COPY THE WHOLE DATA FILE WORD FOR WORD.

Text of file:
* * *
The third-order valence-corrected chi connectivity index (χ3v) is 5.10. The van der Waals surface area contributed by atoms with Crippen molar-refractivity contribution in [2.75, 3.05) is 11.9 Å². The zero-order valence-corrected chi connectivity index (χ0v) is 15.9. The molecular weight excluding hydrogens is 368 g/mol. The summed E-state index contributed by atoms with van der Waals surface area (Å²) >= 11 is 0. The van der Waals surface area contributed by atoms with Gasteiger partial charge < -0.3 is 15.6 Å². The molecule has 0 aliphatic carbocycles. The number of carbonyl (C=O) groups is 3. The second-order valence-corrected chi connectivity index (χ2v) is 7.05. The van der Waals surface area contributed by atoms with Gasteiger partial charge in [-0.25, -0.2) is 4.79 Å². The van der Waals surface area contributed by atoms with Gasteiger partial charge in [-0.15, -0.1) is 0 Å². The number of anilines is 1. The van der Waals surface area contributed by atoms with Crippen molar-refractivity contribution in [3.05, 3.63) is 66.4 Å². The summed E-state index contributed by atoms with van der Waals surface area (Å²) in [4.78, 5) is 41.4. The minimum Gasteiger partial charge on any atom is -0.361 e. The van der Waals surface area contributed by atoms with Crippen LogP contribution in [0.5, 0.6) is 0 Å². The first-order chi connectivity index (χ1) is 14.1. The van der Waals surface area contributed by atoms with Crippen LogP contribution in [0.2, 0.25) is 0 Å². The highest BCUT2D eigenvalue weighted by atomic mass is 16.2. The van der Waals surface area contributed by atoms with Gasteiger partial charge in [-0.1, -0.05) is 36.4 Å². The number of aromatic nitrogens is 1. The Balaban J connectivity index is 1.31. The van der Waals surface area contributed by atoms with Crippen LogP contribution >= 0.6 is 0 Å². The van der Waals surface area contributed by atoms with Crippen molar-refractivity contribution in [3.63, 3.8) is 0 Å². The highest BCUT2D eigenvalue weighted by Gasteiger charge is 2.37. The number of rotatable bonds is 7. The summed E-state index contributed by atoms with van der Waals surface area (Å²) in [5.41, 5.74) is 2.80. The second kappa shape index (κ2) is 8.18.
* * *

The third-order valence-corrected chi connectivity index (χ3v) is 5.10. The van der Waals surface area contributed by atoms with Crippen molar-refractivity contribution in [2.75, 3.05) is 11.9 Å². The zero-order valence-corrected chi connectivity index (χ0v) is 15.9. The molecular weight excluding hydrogens is 368 g/mol. The summed E-state index contributed by atoms with van der Waals surface area (Å²) >= 11 is 0. The van der Waals surface area contributed by atoms with Gasteiger partial charge < -0.3 is 15.6 Å². The molecule has 0 aliphatic carbocycles. The number of carbonyl (C=O) groups is 3. The second-order valence-corrected chi connectivity index (χ2v) is 7.05. The van der Waals surface area contributed by atoms with Gasteiger partial charge in [-0.25, -0.2) is 4.79 Å². The van der Waals surface area contributed by atoms with Gasteiger partial charge in [-0.15, -0.1) is 0 Å². The number of anilines is 1. The van der Waals surface area contributed by atoms with Crippen molar-refractivity contribution in [3.05, 3.63) is 66.4 Å². The summed E-state index contributed by atoms with van der Waals surface area (Å²) in [4.78, 5) is 41.4. The minimum Gasteiger partial charge on any atom is -0.361 e. The van der Waals surface area contributed by atoms with Crippen LogP contribution in [0.5, 0.6) is 0 Å². The first-order chi connectivity index (χ1) is 14.1. The van der Waals surface area contributed by atoms with Crippen LogP contribution in [0.2, 0.25) is 0 Å². The highest BCUT2D eigenvalue weighted by atomic mass is 16.2. The van der Waals surface area contributed by atoms with Gasteiger partial charge in [-0.1, -0.05) is 36.4 Å². The number of aromatic nitrogens is 1. The Balaban J connectivity index is 1.31. The van der Waals surface area contributed by atoms with Crippen LogP contribution >= 0.6 is 0 Å². The van der Waals surface area contributed by atoms with Crippen molar-refractivity contribution in [3.63, 3.8) is 0 Å². The highest BCUT2D eigenvalue weighted by Gasteiger charge is 2.37. The number of rotatable bonds is 7. The summed E-state index contributed by atoms with van der Waals surface area (Å²) in [5.41, 5.74) is 2.80. The second kappa shape index (κ2) is 8.18.